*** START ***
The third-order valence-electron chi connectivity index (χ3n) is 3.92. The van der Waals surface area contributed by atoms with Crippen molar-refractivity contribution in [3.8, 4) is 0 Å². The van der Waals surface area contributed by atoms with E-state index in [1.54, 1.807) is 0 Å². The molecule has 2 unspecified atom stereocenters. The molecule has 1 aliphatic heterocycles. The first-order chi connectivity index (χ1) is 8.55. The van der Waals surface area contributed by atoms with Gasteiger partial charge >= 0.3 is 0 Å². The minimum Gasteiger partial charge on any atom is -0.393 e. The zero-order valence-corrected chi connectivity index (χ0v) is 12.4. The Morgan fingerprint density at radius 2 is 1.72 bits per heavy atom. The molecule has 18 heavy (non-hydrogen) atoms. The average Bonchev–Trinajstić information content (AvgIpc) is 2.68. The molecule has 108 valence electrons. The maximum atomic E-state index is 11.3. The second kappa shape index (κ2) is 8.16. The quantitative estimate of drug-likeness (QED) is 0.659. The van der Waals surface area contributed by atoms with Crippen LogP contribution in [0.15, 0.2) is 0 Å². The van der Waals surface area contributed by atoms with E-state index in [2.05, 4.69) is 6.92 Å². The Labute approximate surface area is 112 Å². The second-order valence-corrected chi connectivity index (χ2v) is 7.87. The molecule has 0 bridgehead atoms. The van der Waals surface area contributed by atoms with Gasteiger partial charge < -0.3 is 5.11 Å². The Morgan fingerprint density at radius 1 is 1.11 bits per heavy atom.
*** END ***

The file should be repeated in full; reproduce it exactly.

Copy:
The third-order valence-electron chi connectivity index (χ3n) is 3.92. The van der Waals surface area contributed by atoms with Crippen molar-refractivity contribution in [3.8, 4) is 0 Å². The van der Waals surface area contributed by atoms with E-state index in [1.54, 1.807) is 0 Å². The molecule has 2 unspecified atom stereocenters. The molecule has 1 aliphatic heterocycles. The first-order chi connectivity index (χ1) is 8.55. The van der Waals surface area contributed by atoms with Gasteiger partial charge >= 0.3 is 0 Å². The minimum Gasteiger partial charge on any atom is -0.393 e. The zero-order valence-corrected chi connectivity index (χ0v) is 12.4. The Morgan fingerprint density at radius 2 is 1.72 bits per heavy atom. The molecule has 18 heavy (non-hydrogen) atoms. The average Bonchev–Trinajstić information content (AvgIpc) is 2.68. The molecule has 108 valence electrons. The maximum atomic E-state index is 11.3. The second kappa shape index (κ2) is 8.16. The quantitative estimate of drug-likeness (QED) is 0.659. The van der Waals surface area contributed by atoms with Crippen LogP contribution in [0.15, 0.2) is 0 Å². The van der Waals surface area contributed by atoms with E-state index in [2.05, 4.69) is 6.92 Å². The Labute approximate surface area is 112 Å². The second-order valence-corrected chi connectivity index (χ2v) is 7.87. The molecule has 0 bridgehead atoms. The van der Waals surface area contributed by atoms with Gasteiger partial charge < -0.3 is 5.11 Å². The Morgan fingerprint density at radius 1 is 1.11 bits per heavy atom.